Breast Cancer Research volume 16, Article number: 457 (2014)
The emergence of molecular targeted therapies has revolutionized the clinical treatment of breast cancer. To guide treatment, patient samples are screened for expression of hormone receptors for estrogen and progesterone and the epidermal growth factor receptor HER2. Patients with tumors that do not express any of these three receptors (that is, triple-negative breast cancer) exhibit a worse outcome . Sequencing of cancer genomes suggests that over-expressing an oncogene or eliminating a tumor suppressor gene is also associated with passenger mutations. The presence of these passenger mutations may provide a collective signature that distinguishes malignant from normal cells. Conceptually, the adaptive immune system recognizes cells that present a different antigenic signature and provides a mechanism to control for malignant transformation. One approach to enhance anti-tumor immunity is to increase the number of T cells, either systemically, through inhibiting the action of CTLA-4, or locally, through inhibiting the programmed cell death 1 pathway. Therapeutic inhibition of these pathways is called immune checkpoint modulation . The clinical benefit received by a subset of patients with metastatic melanoma demonstrates proof-of-principle for this therapeutic approach .
In a retrospective study of invasive breast cancer, we found that increased expression of genes associated with type 1 immunity was a predictor of increased survival independent of molecular pathology . This gene signature includes type 1 T-cell polarization and enhanced cytotoxic T-cell and natural killer cell recruitment. While this finding is consistent with a number of other studies (for example, ), we also found that 70% of patients with invasive triple-negative breast cancer clustered with the cohort characterized by an increased type 1 immune signature. In examining the gene expression signature, we found that the expression of several type 1 immunity genes aligned along the direction of principal coordinate 1 (Figure 1A). In addition, expression of members of the programmed cell death 1 pathway (PDCD1 and CD274) that can be therapeutically targeted also aligned in the same direction (Figure 1B). Other genes typically associated with local immunosuppression, including TGFB1, MICB/MICA, HMGB1, HIF1A, FOXP3, and IL10, were not significantly different than random noise. Collectively, these findings suggest two points: first, patients with invasive triple-negative breast cancer have an increased propensity for on-going anti-tumor immunity; and second, therapeutic relief of the programmed cell death 1 pathway may improve overall survival in patients with triple-negative breast cancer.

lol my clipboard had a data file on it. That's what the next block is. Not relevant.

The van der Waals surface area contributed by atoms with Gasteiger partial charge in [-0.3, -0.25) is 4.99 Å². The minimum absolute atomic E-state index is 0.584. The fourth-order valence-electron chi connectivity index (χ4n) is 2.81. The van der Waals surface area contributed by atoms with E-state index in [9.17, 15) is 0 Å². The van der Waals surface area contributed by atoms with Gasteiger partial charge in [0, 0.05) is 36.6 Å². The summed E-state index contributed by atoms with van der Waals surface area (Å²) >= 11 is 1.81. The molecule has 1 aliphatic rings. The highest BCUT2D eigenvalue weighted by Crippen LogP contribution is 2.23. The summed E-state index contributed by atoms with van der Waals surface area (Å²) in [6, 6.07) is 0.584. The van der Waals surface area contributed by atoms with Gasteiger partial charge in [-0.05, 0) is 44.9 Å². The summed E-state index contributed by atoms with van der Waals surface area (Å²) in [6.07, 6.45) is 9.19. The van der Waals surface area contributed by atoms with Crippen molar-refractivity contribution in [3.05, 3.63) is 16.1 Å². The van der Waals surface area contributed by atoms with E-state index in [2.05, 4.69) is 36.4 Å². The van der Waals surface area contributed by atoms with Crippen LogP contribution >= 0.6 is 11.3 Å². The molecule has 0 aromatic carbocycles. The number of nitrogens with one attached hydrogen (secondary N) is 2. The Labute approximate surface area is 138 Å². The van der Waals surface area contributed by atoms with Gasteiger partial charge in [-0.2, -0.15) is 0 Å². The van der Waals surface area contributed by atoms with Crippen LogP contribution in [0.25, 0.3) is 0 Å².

DJK conceived the study, performed the bioinformatic analysis, analyzed the experimental data, and wrote the manuscript.
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This work was supported by grants from the National Science Foundation (CAREER 1053490) and the National Cancer Institute (NCI) R15CA123123. The content is solely the responsibility of the author and does not necessarily represent the official views of the NCI, the National Institutes of Health, or the National Science Foundation.
The author declares that he has no competing interests.
Below are the links to the authors’ original submitted files for images.
Klinke, D.J. Is immune checkpoint modulation a potential therapeutic option in triple negative breast cancer?. Breast Cancer Res 16, 457 (2014). https://doi.org/10.1186/s13058-014-0457-z